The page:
Securities Corp. Home Equity Loan Trust, Series 2007-WM2,
Asset Backed Pass-Through Certificates (“HSBC”).
Dkt. #25 at 2. Plaintiff also asserted claims for violations
of Washington's Consumer Protection Act
(“CPA”), the Real Estate Settlement Procedure
Act, and the Truth in Lending Act. Id. Plaintiff
filed a Second Amended Complaint on February 10, 2017,
asserting claims for injunctive and declaratory relief
regarding the loan documents, mortgage fraud and fraudulent
misrepresentation, quiet title, and violations of the
Consumer Loan Act, the Deed of Trust Act, and the CPA.
Id. On April 11, 2017, HSBC, MERSCORP Holdings, Inc.
and Mortgage Electronic Registration Systems, Inc. and Ocwen
Mortgage Servicing, LLC filed their answer and counterclaimed
for judicial foreclosure of the subject Deed of Trust,
joining, among others, the United States of America.
Id.; see Dkt. #1-2 at 7-20.
United States removed the case to this Court on June 22,
2017. Dkt. #1 at 1-5; see 28 U.S.C. §§
1442(a)(1), 1444, 2410. It then filed its answer and claim,
seeking a determination that its tax liens are valid and
attach to plaintiff's interest in the Property.
See Dkt. #19. On October 5, 2017, the Court approved
the stipulation regarding priority between HSBC and the
United States. Dkt. #28; see Dkt. #27. The United
States then filed this motion for summary judgment. Dkt. #56.
It argues that it is entitled to a judgment determining that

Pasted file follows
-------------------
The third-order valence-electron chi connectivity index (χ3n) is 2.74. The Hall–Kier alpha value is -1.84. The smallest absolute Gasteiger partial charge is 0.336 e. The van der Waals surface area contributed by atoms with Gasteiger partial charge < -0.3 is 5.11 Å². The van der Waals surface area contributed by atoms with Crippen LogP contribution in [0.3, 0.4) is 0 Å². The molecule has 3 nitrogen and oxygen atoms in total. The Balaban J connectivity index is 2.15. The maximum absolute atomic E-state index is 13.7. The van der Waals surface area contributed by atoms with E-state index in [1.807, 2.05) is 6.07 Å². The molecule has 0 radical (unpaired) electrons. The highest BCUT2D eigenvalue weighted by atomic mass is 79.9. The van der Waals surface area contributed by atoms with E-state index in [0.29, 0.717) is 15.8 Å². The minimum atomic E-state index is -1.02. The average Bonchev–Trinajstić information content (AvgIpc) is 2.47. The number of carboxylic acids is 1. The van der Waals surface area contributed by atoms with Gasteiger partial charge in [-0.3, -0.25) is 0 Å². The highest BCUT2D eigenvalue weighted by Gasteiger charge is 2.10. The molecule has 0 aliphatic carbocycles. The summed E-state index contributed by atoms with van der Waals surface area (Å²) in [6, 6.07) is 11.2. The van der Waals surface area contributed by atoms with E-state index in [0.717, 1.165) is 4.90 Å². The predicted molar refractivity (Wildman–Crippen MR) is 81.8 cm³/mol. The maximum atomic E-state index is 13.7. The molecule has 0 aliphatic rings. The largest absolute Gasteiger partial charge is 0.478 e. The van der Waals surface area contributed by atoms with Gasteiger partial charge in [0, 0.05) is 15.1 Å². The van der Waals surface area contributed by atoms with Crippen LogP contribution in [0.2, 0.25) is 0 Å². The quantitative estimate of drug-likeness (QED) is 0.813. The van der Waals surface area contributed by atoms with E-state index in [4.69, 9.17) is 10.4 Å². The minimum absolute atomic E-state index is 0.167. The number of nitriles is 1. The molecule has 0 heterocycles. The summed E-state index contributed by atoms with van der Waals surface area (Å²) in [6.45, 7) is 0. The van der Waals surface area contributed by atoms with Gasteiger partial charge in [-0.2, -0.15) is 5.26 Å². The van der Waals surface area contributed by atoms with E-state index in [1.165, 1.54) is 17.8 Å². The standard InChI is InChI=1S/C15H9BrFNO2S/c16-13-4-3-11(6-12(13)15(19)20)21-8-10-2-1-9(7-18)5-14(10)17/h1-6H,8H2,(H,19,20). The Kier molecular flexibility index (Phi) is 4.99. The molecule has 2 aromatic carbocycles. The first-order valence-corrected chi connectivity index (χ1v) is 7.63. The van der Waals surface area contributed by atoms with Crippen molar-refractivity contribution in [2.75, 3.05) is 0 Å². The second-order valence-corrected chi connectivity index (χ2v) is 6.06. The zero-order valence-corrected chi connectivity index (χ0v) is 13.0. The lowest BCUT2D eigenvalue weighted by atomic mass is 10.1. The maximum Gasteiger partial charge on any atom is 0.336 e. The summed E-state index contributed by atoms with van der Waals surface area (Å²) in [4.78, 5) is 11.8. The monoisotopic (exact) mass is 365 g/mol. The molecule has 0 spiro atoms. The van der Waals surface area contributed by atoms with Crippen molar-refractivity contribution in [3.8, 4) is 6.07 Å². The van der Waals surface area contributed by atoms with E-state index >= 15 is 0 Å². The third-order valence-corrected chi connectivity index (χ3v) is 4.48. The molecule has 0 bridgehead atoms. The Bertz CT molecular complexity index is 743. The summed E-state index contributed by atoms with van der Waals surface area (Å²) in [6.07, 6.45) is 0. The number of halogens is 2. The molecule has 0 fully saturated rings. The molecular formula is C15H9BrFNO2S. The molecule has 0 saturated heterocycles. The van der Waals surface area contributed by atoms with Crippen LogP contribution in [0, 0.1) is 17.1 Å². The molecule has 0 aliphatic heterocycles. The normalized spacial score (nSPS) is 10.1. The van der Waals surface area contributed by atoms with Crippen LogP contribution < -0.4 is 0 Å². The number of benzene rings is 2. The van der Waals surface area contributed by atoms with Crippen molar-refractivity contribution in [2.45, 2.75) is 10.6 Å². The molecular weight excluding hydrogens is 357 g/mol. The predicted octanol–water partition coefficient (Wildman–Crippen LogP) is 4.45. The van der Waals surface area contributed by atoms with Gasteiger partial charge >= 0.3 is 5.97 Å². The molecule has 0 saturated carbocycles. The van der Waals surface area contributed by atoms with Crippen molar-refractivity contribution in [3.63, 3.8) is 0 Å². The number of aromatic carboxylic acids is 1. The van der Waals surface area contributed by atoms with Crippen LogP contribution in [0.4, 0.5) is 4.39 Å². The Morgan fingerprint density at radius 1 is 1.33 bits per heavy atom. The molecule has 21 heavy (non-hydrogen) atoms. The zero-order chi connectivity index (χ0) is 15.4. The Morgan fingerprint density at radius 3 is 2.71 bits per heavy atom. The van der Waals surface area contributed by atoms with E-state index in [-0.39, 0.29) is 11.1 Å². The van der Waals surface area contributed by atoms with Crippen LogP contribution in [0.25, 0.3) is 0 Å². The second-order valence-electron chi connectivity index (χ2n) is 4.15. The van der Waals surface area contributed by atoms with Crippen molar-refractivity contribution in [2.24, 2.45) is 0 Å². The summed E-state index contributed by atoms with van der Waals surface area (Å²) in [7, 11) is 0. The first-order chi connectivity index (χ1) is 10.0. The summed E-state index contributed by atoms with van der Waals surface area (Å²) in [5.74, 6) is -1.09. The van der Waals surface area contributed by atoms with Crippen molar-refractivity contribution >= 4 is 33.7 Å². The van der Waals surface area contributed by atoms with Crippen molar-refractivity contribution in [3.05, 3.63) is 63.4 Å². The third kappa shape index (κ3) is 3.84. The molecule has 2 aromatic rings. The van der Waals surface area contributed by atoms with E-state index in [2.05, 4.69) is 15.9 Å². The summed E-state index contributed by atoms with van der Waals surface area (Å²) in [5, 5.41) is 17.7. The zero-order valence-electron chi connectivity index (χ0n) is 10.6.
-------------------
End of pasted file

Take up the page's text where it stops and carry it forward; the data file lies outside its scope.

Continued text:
its liens from the taxable years 2009 to 2012 are valid,
attach to the Property, and have priority over any interest
that Styer has in the Property. Id. at 10. No
response was filed. See Dkt. #60; see LCR
Court grants summary judgment if “the movant shows that
there is no genuine dispute as to any material fact and the
movant is entitled to judgment as a matter of law.”
any person liable to pay any tax neglects or refuses to pay
the same after demand, the amount … shall be a lien in
favor of the United States upon all property and rights to
property, whether real or personal, belonging to such
person.” 26 U.S.C. § 6321. The lien attaches at
the time the assessment is made and continues until the
liability for the amount so assessed “is satisfied or
becomes unenforceable by reason of lapse of time.”
Id. at § 6322.
Court “‘look[s] initially to state law' to
determine the taxpayer's ownership interest in the
property.” Id. at 1067 (quoting Drye v.
United States, 528 U.S. 49, 58 (1999)). Under Washington
law, § 6321 applies “not only [to] the property
and rights to property owned by the delinquent taxpayer, but
also [to] property held by a third party if it is determined
that the third party is holding the property as a nominee or
alter ego of the delinquent taxpayer.” United
States v. Smith, No. C11-5101 RJB, 2012 WL 1977964, at
*5 (W.D. Wash. June 1, 2012) (quoting Spotts v. United
States, 429 F.3d 248, 251 (6th Cir. 2005)).
“Whether a person … holds property as a nominee
of a taxpayer is determined by the degree to which a party
exercises control over an entity and its assets.”
Id. (citing United States v. Bell, 27
F.Supp.2d 1191, 1195 (E.D. Cal. 1998)). District courts in
Washington consider the following factors: “(1) Whether
the nominee paid no or inadequate consideration … (2)
Whether the property was placed in the name of the nominee in
anticipation of litigation or liabilities; (3) Whether there
is a close relationship between the transferor and the
nominee; (4) Whether the parties to the transfer failed to
record the conveyance; (5) Whether the transferor retained
possession; and (6) Whether the transferor continues to enjoy
the benefits of the ...